RedCSur: Reshaping What “South” Means
Lecture by Mabel Tapia
April 10, 2016 (Sunday), 2PM
Auditorium of the Emilia Pavilion
Museum of Modern Art in Warsaw, Emilii Plater 51
The meeting will be held in English
In its founding declaration, the Red Conceptualismos del Sur (Southern Conceptualisms Network) adopts “a strategic use of the term ‘South’.” It is used with the purpose of intervening in the geopolitical segmentation of Latin America, within the current hemispheric conjuncture.
The geopolitical condition of the “South” is not used as a metonym for the geography of Latin America, but as a discursive tool for dismantling “centrality” and reversing the epistemic “marginality” through which global “conceptualisms” have been historicized. Through the strategic and geopolitical use of the term “South,” the Network seeks to ensure that the Latin-American stance is informed not by a reclamation of some regional cultural identity, but rather that it allows the rethinking and revision of the strict dichotomies that divide center and periphery, canon and counter-canon, First and Third worlds, Western and Non-Western.
Mabel Tapia is an independent researcher. Her research focuses on art practices from the twentieth century involving the use of archives, activism, and political engagement that has as one of its main characteristics the deactivation of the aesthetic function. Her publications include (as editor), Losing the human form. A seismic image of the 1980s in Latin America (2013, 2014), Really Useful Knowledge (2014), and Desinventario (2015).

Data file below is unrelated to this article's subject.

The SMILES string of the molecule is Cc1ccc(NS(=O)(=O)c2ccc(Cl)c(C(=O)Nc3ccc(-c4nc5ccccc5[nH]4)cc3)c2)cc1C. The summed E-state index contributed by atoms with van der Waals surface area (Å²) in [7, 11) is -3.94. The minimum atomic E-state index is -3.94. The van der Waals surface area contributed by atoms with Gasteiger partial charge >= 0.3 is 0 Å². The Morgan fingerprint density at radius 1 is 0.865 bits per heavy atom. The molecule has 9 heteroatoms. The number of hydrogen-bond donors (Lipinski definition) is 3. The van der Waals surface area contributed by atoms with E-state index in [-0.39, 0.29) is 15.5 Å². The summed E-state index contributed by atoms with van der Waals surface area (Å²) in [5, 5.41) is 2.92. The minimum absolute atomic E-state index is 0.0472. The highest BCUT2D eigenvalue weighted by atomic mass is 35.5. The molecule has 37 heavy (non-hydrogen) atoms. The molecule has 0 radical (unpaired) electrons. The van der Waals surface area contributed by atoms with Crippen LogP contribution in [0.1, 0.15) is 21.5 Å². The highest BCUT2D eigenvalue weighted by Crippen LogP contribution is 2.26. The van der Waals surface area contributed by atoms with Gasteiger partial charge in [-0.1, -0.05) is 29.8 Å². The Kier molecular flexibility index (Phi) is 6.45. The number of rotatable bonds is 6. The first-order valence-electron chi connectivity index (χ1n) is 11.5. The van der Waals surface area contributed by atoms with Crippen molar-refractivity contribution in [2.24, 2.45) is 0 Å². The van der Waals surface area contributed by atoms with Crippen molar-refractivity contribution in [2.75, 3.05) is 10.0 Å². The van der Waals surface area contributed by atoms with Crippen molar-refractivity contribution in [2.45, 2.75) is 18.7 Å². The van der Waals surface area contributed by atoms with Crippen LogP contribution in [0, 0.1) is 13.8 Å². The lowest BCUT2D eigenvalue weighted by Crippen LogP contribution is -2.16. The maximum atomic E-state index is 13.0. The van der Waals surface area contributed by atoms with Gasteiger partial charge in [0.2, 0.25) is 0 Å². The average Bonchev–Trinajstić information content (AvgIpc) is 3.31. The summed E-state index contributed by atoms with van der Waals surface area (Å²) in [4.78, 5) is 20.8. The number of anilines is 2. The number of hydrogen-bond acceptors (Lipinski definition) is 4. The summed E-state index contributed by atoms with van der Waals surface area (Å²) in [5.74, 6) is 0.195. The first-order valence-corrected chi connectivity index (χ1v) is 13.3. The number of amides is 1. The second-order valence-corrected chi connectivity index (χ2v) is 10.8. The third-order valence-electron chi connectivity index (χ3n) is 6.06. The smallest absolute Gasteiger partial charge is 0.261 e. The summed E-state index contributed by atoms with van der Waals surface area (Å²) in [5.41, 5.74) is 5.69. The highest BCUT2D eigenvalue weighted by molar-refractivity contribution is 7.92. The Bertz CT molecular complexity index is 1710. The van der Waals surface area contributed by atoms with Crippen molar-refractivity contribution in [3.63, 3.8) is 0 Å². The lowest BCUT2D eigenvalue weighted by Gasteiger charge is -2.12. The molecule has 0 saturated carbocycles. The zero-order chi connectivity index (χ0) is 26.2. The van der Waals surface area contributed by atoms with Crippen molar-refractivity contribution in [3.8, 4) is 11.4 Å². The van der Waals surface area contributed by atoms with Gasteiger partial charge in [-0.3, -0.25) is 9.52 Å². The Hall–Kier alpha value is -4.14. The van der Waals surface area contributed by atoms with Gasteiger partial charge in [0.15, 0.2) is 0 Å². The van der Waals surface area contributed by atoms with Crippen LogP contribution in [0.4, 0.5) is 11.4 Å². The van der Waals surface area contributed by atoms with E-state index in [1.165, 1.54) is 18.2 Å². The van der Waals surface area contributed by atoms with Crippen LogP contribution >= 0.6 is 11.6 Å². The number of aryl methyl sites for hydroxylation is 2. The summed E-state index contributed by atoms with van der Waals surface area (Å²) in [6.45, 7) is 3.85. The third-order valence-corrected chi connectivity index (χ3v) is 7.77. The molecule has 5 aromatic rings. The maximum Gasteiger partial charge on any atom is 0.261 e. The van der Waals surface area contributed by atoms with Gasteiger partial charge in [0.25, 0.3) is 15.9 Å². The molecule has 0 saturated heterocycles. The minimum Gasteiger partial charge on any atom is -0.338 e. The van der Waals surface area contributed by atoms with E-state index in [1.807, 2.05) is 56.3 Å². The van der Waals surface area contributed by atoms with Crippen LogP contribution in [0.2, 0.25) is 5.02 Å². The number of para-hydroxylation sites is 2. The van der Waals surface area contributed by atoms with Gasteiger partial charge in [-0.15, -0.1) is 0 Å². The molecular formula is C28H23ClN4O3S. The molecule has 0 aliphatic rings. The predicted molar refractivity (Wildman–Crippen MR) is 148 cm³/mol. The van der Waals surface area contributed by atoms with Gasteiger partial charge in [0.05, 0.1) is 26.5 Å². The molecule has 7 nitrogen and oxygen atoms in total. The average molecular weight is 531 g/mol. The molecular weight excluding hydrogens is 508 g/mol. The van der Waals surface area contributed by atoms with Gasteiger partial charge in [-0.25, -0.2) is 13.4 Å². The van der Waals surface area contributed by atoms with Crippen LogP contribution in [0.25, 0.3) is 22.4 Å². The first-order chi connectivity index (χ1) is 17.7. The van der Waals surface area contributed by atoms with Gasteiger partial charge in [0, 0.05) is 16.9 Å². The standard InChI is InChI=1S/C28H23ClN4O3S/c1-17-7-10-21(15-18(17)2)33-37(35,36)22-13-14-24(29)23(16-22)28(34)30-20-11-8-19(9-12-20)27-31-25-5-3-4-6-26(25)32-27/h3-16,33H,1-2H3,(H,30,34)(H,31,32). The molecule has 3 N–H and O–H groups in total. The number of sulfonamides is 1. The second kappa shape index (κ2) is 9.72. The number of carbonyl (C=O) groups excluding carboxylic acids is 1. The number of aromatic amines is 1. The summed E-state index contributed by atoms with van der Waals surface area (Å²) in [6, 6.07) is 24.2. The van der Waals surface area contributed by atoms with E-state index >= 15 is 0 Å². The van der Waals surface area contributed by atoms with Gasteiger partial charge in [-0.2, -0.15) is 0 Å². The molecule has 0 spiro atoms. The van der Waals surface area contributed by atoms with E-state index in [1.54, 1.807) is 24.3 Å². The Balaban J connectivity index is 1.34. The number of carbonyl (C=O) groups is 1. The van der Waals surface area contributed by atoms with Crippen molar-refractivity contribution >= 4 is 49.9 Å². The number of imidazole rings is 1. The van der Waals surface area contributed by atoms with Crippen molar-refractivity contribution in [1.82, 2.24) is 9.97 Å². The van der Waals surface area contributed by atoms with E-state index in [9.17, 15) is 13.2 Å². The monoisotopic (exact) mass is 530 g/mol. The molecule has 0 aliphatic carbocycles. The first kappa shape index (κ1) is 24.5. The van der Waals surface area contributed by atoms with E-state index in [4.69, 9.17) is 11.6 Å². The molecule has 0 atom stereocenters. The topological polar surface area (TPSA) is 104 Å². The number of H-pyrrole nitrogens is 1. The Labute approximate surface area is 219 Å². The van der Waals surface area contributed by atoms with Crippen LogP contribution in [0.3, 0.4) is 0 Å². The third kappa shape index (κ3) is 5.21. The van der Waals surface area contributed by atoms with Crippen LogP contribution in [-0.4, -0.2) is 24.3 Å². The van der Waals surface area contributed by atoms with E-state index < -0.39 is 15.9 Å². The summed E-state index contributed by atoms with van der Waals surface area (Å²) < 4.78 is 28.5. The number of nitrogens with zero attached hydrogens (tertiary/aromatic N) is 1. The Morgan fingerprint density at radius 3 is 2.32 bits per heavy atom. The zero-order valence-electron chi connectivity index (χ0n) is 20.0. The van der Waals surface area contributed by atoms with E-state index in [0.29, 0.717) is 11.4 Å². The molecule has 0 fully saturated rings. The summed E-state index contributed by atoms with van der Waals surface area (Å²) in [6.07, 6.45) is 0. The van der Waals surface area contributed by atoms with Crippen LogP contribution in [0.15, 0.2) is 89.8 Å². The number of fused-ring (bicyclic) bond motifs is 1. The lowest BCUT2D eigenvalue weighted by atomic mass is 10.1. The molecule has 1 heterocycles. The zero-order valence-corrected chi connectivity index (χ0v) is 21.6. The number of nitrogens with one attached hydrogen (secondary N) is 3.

RedCSur is a collective initiative bringing together a set of researchers and artists scattered around various parts of Latin America and Europe, and which proposes to establish itself as a platform for common thought and action dealing with contemporary relations between art and politics. It was founded in 2007 by a group of researchers concerned about the need to intervene politically in the neutralization processes of critical potential of a set of “conceptual practices” that took place in Latin America since the early sixties. Over recent years, the RedCSur has been involved in a long term reflection on the uses and politics of archives, working on the organization and constitution of some of the most important artists archives in South America. Between 2011 and 2014, the network led the research project about the 1980s. The exhibition and the publication Losing the human form. A seismic image of the 1980s in Latin America produced in collaboration with the Reina Sofia Museum represented the culmination of the project’s first phase and it was presented in Peru and in Argentina.